Apple just reported its financial results for the holiday quarter, which ended Dec. 26, and unsurprisingly, the company posted huge numbers: $18.4 billion in profit on $75.9 billion in revenue. The company sold 74.8 million iPhones, which is slightly less than the 75 million expected from sales of the new iPhone 6s and 6s Plus, though still nothing to shake a stick at. Apple’s Q1 is the most profitable quarter any company has ever reported. Ever.
But here’s the deal: iPhone sales won’t keep climbing forever—though they’re still growing, it’s at a slower rate than ever before, from 74.5 million units to 74.8 million year-over-year. Apple expects revenue in the current quarter to decline year-over-year, from $58 billion during last year’s Q2 to between $50 billion and $53 billion when the quarter ends in March.
The iPad took a huge hit over the holidays—the company sold 16.1 million iPads, down 21 percent from 21.4 million from the first quarter last year, and that even includes early sales of the iPad Pro.
The Mac is also slipping, from 5.5 million units sold last year to 5.3 million this year. Apple’s “other products” category, which includes the Apple Watch, is a bright spot: The company made $4.3 million in that category, up from $2.6 million in Q1 2015. That obviously isn’t enough to make up for the eventual iPhone revenue decline, but it shows promise—though “other products” also includes Apple TV and Beats.
The year ahead
Analysts and investors had a close eye on today’s earnings report, though not exactly for the holiday numbers. Instead, they were seeking guidance for 2016, some sort of sign that Apple expects a slowdown—the first time the company expects iPhone sales to decline year-over-year. And that’s exactly what they got.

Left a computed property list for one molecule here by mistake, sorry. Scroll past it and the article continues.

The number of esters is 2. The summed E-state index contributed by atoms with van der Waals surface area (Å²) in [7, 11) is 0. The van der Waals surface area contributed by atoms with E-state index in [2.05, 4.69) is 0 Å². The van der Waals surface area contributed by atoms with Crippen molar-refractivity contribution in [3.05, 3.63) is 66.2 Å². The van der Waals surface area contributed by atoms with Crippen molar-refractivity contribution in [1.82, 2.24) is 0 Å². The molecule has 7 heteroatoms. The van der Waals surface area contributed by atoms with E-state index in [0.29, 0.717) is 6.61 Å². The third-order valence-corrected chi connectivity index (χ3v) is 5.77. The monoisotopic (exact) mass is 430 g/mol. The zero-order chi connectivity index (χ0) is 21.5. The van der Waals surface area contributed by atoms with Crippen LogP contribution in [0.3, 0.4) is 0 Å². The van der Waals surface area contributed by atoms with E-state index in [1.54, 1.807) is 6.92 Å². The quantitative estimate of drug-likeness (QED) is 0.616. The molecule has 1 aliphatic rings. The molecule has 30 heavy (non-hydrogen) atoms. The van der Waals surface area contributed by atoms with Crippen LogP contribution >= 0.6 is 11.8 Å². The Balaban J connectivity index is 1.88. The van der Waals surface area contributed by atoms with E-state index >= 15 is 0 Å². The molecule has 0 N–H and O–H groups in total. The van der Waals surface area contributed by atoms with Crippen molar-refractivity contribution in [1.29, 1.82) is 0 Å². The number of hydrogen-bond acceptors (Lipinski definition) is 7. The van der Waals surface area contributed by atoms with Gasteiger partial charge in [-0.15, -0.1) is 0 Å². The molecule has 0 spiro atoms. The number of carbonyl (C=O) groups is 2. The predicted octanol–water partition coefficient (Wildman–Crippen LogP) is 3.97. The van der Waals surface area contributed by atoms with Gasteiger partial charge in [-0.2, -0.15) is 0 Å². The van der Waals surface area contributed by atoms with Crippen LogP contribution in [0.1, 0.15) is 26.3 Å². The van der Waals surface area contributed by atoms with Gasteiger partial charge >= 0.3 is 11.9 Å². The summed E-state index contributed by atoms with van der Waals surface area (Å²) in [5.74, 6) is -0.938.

Apple has reportedly cut back on iPhone production, and its Asian suppliers, like chip company TMSC and phone camera lens maker Largan Precision, have downgraded expectations for Q2 revenues. According to a January Reuters report, some suppliers have said that Apple is now only giving orders one month out instead of the standard three months.
Those supplier reports and China’s economic slowdown are troubling for people who hold Apple stock or get paid to predict where Apple stock is heading, and have sent Apple shares plummeting 25 percent from their peak—they closed at $99.99 today, down from a high of $134.54 last February.
Tim Cook has said before that China’s troubles won’t send Apple into a tailspin, though China is a huge part of the company’s success—in fiscal 2015, Apple made $58.7 billion in revenue in China alone, an 84 percent jump over the previous quarter. Its growth is strongest in China, where demand for iPhones has been high. And the company is still growing there—sales in Q1 jumped 14 percent year over year.
Apple says currency plays a huge part in the revenue slowdown. The U.S. dollar is particularly strong right now, making every non-U.S. dollar spent worth just 85 cents.
We’ll have more news after Apple’s earnings call, which ends at 6 p.m. Eastern.